Development and Peace has a vibrant youth movement that believes in creating a world of justice. Our youth members participate actively in our campaigns to show their solidarity with those who suffer the most from injustice in the world. They are dedicated to learning more about the structural causes of poverty and taking actions for change.
Their commitment to the mission of Development and Peace is also reflected in their participation in the governance of the organization. Each region has an elected youth representative and these representatives meet once a year at a national youth assembly, one in English and one in French, where they elect two representatives to the National Council, Development and Peace’s governing body.
The national youth assemblies were recently held in Winnipeg and Montreal, and two new National Council youth representatives were elected. We are pleased to introduce you to Natalie Rizzo from Toronto and Alexandra Elena Cadar from Montreal.
Natalie Rizzo (English Canada)
What is the national youth assembly and how does it feel to participate in the meeting with other youth from across the country?
The national youth assembly acts as an advisory body to the National Council youth representatives. We are composed of youth from across the country, more or less paralleling the regional composition of the National Council. We gather once a year to discuss resolutions to the National Council and share best practices.
It is very inspiring to be in the presence of like-minded youth. Every time we gather, I feel re- affirmed in my commitment to the movement.
Why is it important that Development and Peace have active youth members?
We are the future of the movement! Development and Peace has a very rich history as a social movement. We’ve championed labour rights and protested Nike before Corporate Social Responsibility was in vogue. We’ve fought for anti-apartheid in South Africa. Development and Peace has always been a trailblazer. What I love about Development and Peace is that we are an inter-generational movement. In order for Development and Peace to survive with its trailblazing principles intact, it is important that youth have opportunities to learn from the institutional wisdom of more experienced members. Likewise, more experienced members have much to learn from youth.
Why are you an active member of Development and Peace?
What I love about Development and Peace is the way in which it works in solidarity with its partners in the Global South. Development and Peace partners tell us how our policies in Canada contribute to unfair social, political and economic realities in their communities. They ask us to be a voice for justice on their behalf. I am passionate about the way Development and Peace engages with the political processes that govern our country. I believe development is inherently political and requires we take courageous civic action in our pursuit of a socially just world.
How do you feel being part of the National Council? How do you hope to represent the youth members of Development and Peace?
I am very excited! I have always thought this position would be a natural progression for me as a member. I hope to be a strong voice that advocates for youth and implements changes within the movement that they see fit.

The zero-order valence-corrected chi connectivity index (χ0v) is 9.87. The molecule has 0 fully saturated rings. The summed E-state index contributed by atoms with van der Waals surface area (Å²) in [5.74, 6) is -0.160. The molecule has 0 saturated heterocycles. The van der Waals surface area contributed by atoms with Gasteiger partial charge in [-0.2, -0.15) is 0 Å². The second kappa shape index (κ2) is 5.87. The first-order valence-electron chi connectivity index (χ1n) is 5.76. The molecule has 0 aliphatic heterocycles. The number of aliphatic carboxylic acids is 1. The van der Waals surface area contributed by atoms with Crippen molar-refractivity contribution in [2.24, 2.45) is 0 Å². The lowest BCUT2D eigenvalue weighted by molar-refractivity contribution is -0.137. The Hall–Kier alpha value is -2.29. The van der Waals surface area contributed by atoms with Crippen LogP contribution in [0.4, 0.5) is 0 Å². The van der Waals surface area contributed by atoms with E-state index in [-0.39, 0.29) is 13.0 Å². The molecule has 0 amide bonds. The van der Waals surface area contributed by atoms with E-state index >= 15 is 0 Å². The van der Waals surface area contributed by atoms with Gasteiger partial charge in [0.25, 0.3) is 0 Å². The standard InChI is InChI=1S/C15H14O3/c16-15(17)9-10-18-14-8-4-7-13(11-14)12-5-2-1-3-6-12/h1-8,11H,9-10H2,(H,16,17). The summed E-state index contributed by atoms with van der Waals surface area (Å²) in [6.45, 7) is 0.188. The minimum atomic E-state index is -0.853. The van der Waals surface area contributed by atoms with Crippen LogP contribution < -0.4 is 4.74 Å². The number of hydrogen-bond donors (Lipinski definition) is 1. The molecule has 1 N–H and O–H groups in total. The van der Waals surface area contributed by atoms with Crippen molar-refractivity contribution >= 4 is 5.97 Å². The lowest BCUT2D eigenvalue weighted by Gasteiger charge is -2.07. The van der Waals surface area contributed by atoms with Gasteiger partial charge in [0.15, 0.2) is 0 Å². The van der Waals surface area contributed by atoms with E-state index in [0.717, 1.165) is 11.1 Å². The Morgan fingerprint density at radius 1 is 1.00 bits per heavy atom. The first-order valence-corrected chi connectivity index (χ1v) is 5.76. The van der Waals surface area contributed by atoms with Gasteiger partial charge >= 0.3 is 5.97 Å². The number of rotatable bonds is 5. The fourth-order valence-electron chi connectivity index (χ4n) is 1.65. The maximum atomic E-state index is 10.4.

Alexandra Elena Cadar (French Canada)
What is the national youth assembly?
Since the beginning of my involvement with Development and Peace, I’ve attended two national youth assemblies of young Francophones that were very rich in exchanges and content. We had the chance during these meetings to meet new faces from all over Quebec and neighbouring provinces, to learn more about the structure of the organization as well as its model of governance, and to wonder about the viability of its structure. Also, the national meeting is a unifying moment in which we project ourselves into the future as a youth movement in order to better equip ourselves to meet local challenges and issues of society. It is an opportunity for us, one that will enable us to build relationships and strengthen friendships. Finally, it is also a time to take stock of the campaigns, of our successes and the obstacles encountered.
Why is it important for Development and Peace to have active youth members?
The work of Development and Peace would not be possible without a renewal of people involved in the organization. Young people represent the future. Growing up in a rapidly changing society, they easily adapt to new challenges. They bring a different point of view, creativity, energy and hope.
Why are you an active member of Development and Peace?
Over the past several years, I’ve met a number of inspiring people. They are motivated and committed individuals who have kindled in me the call for social and ecological justice through the organization’s various awareness-raising campaigns. I did not hesitate for a second when I was approached in 2012 by Mr. Fernand Letourneau, a very committed member on the South Shore of Montreal, who asked me to participate in setting up a youth group. A year later, I joined the youth group in Montreal, made up of several dynamic and inspiring members with whom I made friends.
How do you see your role on the National Council? How do you think you will represent the youth members of Development and Peace?
It is important that young people identify with the person who represents them on the National Council. My role as a representative is to listen to young members, give them a voice and represent their vision on the National Council. As a representative, I am also committed to using my energy and enthusiasm to challenge perspectives in the circles where I am involved—especially among young people—about issues of social justice, protection of the environment and human rights, in a spirit of national and international solidarity.